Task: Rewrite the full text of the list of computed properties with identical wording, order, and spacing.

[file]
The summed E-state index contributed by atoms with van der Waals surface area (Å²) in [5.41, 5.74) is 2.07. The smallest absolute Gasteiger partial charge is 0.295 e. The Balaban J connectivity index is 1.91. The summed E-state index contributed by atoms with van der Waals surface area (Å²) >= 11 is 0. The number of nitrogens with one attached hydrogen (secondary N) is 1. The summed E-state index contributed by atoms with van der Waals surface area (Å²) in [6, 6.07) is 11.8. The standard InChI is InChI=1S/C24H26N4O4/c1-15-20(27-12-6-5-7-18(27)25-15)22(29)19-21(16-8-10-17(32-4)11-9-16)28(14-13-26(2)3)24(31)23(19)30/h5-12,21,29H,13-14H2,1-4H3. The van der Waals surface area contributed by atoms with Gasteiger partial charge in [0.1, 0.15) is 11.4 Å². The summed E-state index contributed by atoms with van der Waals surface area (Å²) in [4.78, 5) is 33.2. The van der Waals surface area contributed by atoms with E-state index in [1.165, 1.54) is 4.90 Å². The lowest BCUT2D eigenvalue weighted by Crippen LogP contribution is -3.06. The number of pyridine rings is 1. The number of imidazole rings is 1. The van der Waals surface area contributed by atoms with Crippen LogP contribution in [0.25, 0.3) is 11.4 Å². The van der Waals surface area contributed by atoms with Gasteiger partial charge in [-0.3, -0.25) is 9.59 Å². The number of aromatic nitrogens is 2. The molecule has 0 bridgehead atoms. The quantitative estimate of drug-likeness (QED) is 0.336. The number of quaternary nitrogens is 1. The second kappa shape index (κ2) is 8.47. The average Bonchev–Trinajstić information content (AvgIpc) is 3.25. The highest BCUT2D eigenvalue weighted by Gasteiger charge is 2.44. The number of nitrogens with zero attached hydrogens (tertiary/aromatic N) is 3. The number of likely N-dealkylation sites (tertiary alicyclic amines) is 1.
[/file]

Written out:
The summed E-state index contributed by atoms with van der Waals surface area (Å²) in [5.41, 5.74) is 2.07. The smallest absolute Gasteiger partial charge is 0.295 e. The Balaban J connectivity index is 1.91. The summed E-state index contributed by atoms with van der Waals surface area (Å²) >= 11 is 0. The number of nitrogens with one attached hydrogen (secondary N) is 1. The summed E-state index contributed by atoms with van der Waals surface area (Å²) in [6, 6.07) is 11.8. The standard InChI is InChI=1S/C24H26N4O4/c1-15-20(27-12-6-5-7-18(27)25-15)22(29)19-21(16-8-10-17(32-4)11-9-16)28(14-13-26(2)3)24(31)23(19)30/h5-12,21,29H,13-14H2,1-4H3. The van der Waals surface area contributed by atoms with Gasteiger partial charge in [0.1, 0.15) is 11.4 Å². The summed E-state index contributed by atoms with van der Waals surface area (Å²) in [4.78, 5) is 33.2. The van der Waals surface area contributed by atoms with E-state index in [1.165, 1.54) is 4.90 Å². The lowest BCUT2D eigenvalue weighted by Crippen LogP contribution is -3.06. The number of pyridine rings is 1. The number of imidazole rings is 1. The van der Waals surface area contributed by atoms with Crippen LogP contribution in [0.25, 0.3) is 11.4 Å². The van der Waals surface area contributed by atoms with Gasteiger partial charge in [-0.3, -0.25) is 9.59 Å². The number of aromatic nitrogens is 2. The molecule has 0 bridgehead atoms. The quantitative estimate of drug-likeness (QED) is 0.336. The number of quaternary nitrogens is 1. The second kappa shape index (κ2) is 8.47. The average Bonchev–Trinajstić information content (AvgIpc) is 3.25. The highest BCUT2D eigenvalue weighted by Gasteiger charge is 2.44. The number of nitrogens with zero attached hydrogens (tertiary/aromatic N) is 3. The number of likely N-dealkylation sites (tertiary alicyclic amines) is 1.